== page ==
Underwood is not new to cooking. At the age of twelve she taught herself, when her mom was busy with school and a career, which included attaining a law degree from Stanford and being a college professor. Her sisters also benefited from Kathy’s time in the kitchen. With a little help from home economics class at school and practice, she did the bulk of cooking and baking for the family. Underwood became an emancipated adult at sixteen and worked as a nanny. With an integrated heritage of German, Mexican and Irish, Kathy was willing to take her cooking in all directions. Her pretzels were popular. She especially liked the heat the certain spices like cayenne rendered.
One childhood memory is her mom buying Mexican breads such as pan dulce. Valentines Day meant gingerbread heart-shaped cookies. These images may have been swirling in the back of her mind the day she saw a contest flyer on the counter at Barnes and Noble. It was for a cookie bake-off. “I’m going to take one of these,” thought Kathy. The flyer sat around the apartment for a while, but late on the evening of December 31st last year, the final day to enter the contest, Underwood decided to go for it. She had a good feeling and began the process.
The judging would be based on creativity and originality (25%), great ingredients (25%), flavor profile (25%) and technique (25%). The entry process proved to be lengthy and complicated enough so that she was slowed down by numerous glitches. The clock was ticking. It was minutes before midnight. Kathy kept working to get everything downloaded and then suddenly – though she thought she was not quite finished – she got a note thanking her for her submission. Because there was only one entry per person – that was that!Mexican Snowflakes are richly spicy – perfect with hot cocoa or coffee.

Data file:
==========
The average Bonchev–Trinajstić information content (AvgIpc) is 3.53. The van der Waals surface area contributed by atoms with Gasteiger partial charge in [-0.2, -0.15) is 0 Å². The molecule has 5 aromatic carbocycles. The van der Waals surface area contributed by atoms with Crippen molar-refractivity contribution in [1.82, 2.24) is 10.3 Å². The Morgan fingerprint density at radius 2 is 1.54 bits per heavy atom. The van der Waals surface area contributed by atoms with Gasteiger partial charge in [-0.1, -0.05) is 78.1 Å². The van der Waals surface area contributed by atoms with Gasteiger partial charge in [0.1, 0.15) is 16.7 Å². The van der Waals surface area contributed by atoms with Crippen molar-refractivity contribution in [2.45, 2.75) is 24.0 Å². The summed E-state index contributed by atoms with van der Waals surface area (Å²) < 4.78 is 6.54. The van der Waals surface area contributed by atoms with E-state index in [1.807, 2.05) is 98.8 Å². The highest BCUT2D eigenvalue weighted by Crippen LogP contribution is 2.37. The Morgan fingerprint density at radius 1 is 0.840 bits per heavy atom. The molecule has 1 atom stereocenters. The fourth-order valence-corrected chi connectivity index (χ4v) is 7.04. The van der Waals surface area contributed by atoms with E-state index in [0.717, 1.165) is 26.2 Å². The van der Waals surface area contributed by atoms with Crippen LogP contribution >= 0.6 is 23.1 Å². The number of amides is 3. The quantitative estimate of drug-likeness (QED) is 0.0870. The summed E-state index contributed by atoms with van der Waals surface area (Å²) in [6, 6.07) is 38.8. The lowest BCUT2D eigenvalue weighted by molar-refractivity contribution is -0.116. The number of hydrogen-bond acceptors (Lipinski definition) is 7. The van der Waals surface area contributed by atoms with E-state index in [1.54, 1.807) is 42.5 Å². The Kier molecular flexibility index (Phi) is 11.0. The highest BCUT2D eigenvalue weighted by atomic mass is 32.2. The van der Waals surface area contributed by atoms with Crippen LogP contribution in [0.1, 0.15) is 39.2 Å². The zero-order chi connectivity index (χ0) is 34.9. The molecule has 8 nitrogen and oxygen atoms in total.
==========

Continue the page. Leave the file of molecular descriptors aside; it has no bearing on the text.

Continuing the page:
Winners were to be announced in February. Winter passed and Kathy hadn’t heard a peep. But in May she received an email. Though not a grand prize winner, her recipe was one of 75 that had been selected from over 4,000 entries to be in a new cookbook. This fall, Underwood experienced a few minutes of fame the day she went to Barnes and Noble to sign books.
Her life in Thurston County is still in the settling in process. Kathy moved north from California a little over a year ago. She’s been taking time to get acquainted with the area, take stock of her options and allow the next phase of her life to unfold. In the past she has had great success supporting and training businesses to maximize their efforts and returns. She’s allowing her inspiration to flourish. I’m sure she’ll be cooking up some fantastic adventures.
Eat Well – Be Well
All manner of handmade crafts and products will be available at the Holiday Bazaar on November 27th and 28th.
If the idea of facing bargain-hunting Black Friday crowds makes you want to crawl under the bed, consider a sustainable alternative to America’s biggest shopping day: the Holiday Bazaar at Thurston County Fairgrounds. Vendors will offer a variety of hand crafted, homemade products that you can’t find in any store. “You can enjoy the atmosphere and support your local craftsmen,” says event coordinator Kathy Bailey.
Now in its fourth year at the fairgrounds, the bazaar was originally held at Saint Martin’s University for over 20 years. “The word didn’t get out that it moved,” says Bailey. “My mom and I were vendors at Saint Martin’s for 17 years, and people will say to us, ‘I miss the bazaar.’ We’ll tell them, ‘It’s still here!’” The event attracts between 3,500 and 5,000 people annually, depending on the weather. This year’s event is scheduled for Friday, November 27 from noon to 4:00 p.m. and on Saturday, November 28 from 9:00 a.m. to 4:00 p.m.